BOMBAY, Thursday, February 20.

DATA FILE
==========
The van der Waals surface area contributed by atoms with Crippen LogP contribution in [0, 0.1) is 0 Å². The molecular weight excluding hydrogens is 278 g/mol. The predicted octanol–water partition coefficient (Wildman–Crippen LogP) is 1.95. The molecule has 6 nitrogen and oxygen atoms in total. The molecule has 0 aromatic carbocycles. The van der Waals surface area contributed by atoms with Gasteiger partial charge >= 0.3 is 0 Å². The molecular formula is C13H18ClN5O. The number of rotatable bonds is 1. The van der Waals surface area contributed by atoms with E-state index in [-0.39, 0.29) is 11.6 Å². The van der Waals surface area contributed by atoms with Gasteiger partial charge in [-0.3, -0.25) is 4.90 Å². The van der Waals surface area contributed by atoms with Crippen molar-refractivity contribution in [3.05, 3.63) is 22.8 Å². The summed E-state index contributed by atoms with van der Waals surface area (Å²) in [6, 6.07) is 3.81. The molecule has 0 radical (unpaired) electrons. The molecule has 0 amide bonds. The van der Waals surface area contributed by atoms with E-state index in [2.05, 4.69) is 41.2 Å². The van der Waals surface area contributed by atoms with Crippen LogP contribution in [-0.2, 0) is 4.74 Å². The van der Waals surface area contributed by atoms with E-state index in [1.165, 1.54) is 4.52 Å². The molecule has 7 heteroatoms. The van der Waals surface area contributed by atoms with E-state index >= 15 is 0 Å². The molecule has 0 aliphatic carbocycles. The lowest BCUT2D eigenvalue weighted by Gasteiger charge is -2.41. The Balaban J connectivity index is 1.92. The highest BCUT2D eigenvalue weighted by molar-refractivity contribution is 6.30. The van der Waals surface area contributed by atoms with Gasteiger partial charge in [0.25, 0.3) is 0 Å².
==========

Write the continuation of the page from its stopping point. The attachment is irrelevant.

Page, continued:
We reached this city on time this morning, feeling not in the least fatigued by our three nights in the train. In the evening we were fortunate enough to stroll down to the pier, where the band was playing. Nowhere have we seen so varied a concourse of people. The drive at Calcutta has long been noted as excelling any other scene in the gorgeousness of its oriental coloring, but this of the pier at Bombay surpasses by far what we saw there. Calcutta can boast no wealthy native Parsees, who attend here in large numbers in fine equipages with servants in livery. The Parsee ladies especially are resplendent in jewels and color; and the rich turbaned Mohammedan adds to the variety. The assemblage moved to and fro among the carriages and along the edges of the broad pier chatting gayly, while the music seemed to set everything in motion. Native boatmen in their picturesque garbs passed now and then plying their trade, carrying a Sahib's portmanteau or a lady's bundle. I sat down and imagined myself in the midst of all that I had seen of pretty seaports in grand opera, the ship scene in L'Africaine, the landing of Desdemona in the Isle of Cyprus, the fishermen in Masaniello, and I thought I had never seen anything of this description so pleasing. I lost Vandy in the crowd, and sat drinking it all in till dark. Certainly among the fine things in the East is to be ranked the music upon the Apollo Bunder, Bombay.

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